Metro-North Service Restored After Two Hours

General Views Of Metro North Railroad And Grand Central TerminalNEW YORK (AP) — New York’s Metro-North Railroad has restored service after a computer system power problem forced it to temporarily stop trains on three of its five lines. Residual delays are expected.

A spokeswoman for the nation’s second-busiest railroad says its Hudson, Harlem and New Haven line trains were brought to a halt Thursday night for safety purposes while electricians worked to hook up temporary power to the computer system. Continue reading “Metro-North Service Restored After Two Hours”

UGH, TOURISTS

Exploring New York CityNEW YORK (AP) — For sharp-elbowed New Yorkers accustomed to walking where they need to go at a big-city pace, the holiday season is hardly the most wonderful time of the year.

An estimated 5 million tourists who flock to the city between Thanksgiving and New Year’s Day to see the tree at Rockefeller Center, the bright lights of Times Square and the Empire State Building often clog the sidewalks in an agonizingly slow procession that grates at locals and turns them into sidewalk Scrooges. Continue reading “UGH, TOURISTS”

This Is What New York City Could Look Like In 2033

cropped-3303075.jpgArchitectural renderings allow us to peer into the future of our beloved city without a crystal ball. New York City has some big changes coming, and here are 17 future attractions that will transform the Big Apple as we know it.

1. The New Penn Station

This summer a multibillion dollar plan will finally get underway to brighten up the dank rail station and better accommodate the 600,000 people that pass through it each day. But it’ll be a while before the much-maligned space looks fresh and tidy. Madison Square Garden, which sits on top of the transit hub, renewed its permit to occupy the space earlier this year. But MSG’s previous 50-year permit was renewed for only 10, setting up a dispute between the City Council and MSG’s owners, who are facing mounting pressure to relocate. Continue reading “This Is What New York City Could Look Like In 2033”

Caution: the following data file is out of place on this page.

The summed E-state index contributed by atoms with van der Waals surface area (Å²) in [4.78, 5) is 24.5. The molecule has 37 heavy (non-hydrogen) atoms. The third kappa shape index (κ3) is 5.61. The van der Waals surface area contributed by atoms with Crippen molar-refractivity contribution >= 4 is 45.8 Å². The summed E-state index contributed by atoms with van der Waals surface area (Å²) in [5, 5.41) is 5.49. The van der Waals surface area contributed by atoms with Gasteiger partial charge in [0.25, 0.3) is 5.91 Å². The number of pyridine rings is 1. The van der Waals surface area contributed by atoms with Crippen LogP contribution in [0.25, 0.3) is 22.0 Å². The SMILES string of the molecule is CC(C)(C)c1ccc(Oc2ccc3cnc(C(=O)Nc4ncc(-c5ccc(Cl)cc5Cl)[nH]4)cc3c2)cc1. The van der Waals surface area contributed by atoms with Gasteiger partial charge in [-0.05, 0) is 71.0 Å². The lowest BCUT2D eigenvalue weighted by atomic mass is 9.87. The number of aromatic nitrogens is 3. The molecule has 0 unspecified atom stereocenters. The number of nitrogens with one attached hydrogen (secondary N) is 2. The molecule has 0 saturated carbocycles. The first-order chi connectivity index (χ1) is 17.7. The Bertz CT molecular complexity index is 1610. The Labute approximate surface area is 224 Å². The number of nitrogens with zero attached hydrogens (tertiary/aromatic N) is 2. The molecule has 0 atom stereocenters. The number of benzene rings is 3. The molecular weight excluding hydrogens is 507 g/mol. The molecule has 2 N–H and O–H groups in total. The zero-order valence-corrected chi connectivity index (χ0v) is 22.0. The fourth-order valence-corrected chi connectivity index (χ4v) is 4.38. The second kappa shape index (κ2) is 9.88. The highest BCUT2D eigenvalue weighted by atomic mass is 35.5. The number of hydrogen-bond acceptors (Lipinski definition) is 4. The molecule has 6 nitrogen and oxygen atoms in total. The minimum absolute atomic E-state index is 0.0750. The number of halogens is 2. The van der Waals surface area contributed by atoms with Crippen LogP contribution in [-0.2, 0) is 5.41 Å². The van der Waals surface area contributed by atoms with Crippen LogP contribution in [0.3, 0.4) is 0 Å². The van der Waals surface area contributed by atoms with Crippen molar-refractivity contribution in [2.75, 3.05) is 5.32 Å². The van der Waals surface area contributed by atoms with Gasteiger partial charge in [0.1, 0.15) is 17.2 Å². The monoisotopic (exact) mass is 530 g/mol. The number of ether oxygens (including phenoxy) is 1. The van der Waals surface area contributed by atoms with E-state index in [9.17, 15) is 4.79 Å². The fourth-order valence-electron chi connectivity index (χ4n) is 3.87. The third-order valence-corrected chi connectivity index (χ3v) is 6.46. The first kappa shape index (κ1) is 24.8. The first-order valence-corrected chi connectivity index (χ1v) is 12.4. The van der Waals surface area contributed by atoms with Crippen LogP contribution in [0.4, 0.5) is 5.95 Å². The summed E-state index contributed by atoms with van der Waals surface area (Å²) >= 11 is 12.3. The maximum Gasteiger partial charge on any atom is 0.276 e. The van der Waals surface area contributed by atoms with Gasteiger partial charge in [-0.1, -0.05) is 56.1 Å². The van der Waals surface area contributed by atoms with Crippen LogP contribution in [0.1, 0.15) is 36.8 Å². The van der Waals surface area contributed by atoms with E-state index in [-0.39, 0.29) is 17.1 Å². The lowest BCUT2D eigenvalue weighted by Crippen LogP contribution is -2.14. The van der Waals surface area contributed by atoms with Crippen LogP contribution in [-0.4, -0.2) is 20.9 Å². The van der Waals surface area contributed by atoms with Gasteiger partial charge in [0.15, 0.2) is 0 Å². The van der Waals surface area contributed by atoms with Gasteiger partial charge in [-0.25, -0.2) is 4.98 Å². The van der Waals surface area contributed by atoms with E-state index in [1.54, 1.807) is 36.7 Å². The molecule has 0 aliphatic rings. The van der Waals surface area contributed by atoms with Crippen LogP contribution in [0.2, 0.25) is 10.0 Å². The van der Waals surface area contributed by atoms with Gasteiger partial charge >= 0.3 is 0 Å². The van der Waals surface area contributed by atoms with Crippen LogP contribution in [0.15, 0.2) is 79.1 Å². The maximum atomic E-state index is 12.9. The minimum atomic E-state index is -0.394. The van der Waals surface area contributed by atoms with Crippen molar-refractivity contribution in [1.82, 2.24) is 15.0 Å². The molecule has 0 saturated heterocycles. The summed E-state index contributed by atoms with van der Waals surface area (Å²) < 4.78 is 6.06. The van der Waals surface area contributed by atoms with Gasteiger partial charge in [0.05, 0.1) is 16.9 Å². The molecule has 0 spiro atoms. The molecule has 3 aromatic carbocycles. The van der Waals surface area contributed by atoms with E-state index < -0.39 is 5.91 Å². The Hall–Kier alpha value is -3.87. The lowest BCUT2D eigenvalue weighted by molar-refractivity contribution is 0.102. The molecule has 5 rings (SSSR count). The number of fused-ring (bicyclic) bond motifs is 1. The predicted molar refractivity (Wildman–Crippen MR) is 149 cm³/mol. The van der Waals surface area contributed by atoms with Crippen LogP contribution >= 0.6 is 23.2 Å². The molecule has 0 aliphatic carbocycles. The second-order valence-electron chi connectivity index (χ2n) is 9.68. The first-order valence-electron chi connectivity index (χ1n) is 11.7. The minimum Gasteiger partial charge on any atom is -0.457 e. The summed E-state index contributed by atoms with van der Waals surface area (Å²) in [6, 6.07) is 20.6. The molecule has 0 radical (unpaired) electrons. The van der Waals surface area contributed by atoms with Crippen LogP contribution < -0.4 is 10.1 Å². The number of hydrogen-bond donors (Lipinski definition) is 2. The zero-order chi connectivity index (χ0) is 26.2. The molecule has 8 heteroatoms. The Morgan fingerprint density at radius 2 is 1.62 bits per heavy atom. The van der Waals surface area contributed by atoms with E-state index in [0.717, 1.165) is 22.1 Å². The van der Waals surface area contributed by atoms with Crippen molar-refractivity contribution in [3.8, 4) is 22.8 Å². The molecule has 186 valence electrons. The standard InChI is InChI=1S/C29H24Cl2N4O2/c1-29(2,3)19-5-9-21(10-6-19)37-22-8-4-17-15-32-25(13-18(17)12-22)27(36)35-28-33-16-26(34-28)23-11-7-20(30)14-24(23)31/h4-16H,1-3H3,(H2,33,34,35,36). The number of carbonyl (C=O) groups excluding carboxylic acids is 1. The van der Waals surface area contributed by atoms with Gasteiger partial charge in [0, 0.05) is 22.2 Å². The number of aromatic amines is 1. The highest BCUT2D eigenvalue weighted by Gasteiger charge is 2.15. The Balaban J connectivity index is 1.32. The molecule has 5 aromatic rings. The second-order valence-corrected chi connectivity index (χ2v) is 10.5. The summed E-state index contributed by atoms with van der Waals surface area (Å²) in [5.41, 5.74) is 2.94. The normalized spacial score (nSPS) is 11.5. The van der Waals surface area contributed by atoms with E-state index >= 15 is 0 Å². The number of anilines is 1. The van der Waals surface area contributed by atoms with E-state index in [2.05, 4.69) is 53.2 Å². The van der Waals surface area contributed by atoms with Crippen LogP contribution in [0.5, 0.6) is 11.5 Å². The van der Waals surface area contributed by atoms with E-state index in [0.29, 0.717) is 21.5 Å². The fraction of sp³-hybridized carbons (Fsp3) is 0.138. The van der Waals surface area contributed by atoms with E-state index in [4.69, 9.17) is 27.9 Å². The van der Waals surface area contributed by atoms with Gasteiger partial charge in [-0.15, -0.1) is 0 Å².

Mohammad Ajmal Choudhry, NYC Cabbie, Charged In Relatives’ Deaths In Pakistan

AP A NY USA NEW YORK TAXI FARENEW YORK — NEW YORK (AP) — On the day two of his relatives were gunned down in a street in Pakistan last year, cab driver Mohammad Ajmal Choudhry was thousands of miles away in New York City.

That made it all the more shocking to friends when federal agents moved in later that same day and arrested the 60-year-old immigrant who was known for his gentle manner and devotion to his children and grandchildren.

An indictment filed late last month charges Choudhry with murder conspiracy in a case U.S. prosecutors in Brooklyn say exposed a bitter family feud over his daughter’s flight from an arranged marriage. The animosity, authorities say, ended in the equivalent of so-called honor killings — the ruthless vigilantism against Pakistani women accused of disgracing their families. Continue reading “Mohammad Ajmal Choudhry, NYC Cabbie, Charged In Relatives’ Deaths In Pakistan”

12 YEARS LATER

New York Commemorates The 12th Anniversary Of The September 11 Terror AttacksNEW YORK — Life in lower Manhattan resembled any ordinary day on Wednesday as workers rushed to their jobs in the muggy heat, but time stood still at the World Trade Center site while families wept for loved ones who perished in the terror attacks 12 years ago.

For the families, the memories of that day are still vivid, the pain still acute. Some who read the names of a beloved big brother or a cherished daughter could hardly speak through their tears. Continue reading “12 YEARS LATER”

Eliot Spitzer Tax Returns Partially Released Following Criticism

Eliot SpitzerNEW YORK — Eliot Spitzer released parts of his federal tax returns for the last two years on Wednesday, but withheld significant portions that would give a full picture of his wealth.

The mini-document dump came after Spitzer, a candidate for New York City comptroller, was pounded by critics Tuesday for refusing to provide his tax records. His opponent for the Democratic nomination, Manhattan Borough President Scott Stringer, initiated the battle by releasing five years of tax returns and then called on the ex-governor to do the same.

Some of the holes in Spitzer’s financial portrait were filled in by mandatory paperwork he submitted Wednesday to comply with city election laws. The Conflicts of Interest Board, or COIB, forms shed some light on the money he made last year from broadcasting, investments and Manhattan real estate, but are not as specific as a federal tax return. Continue reading “Eliot Spitzer Tax Returns Partially Released Following Criticism”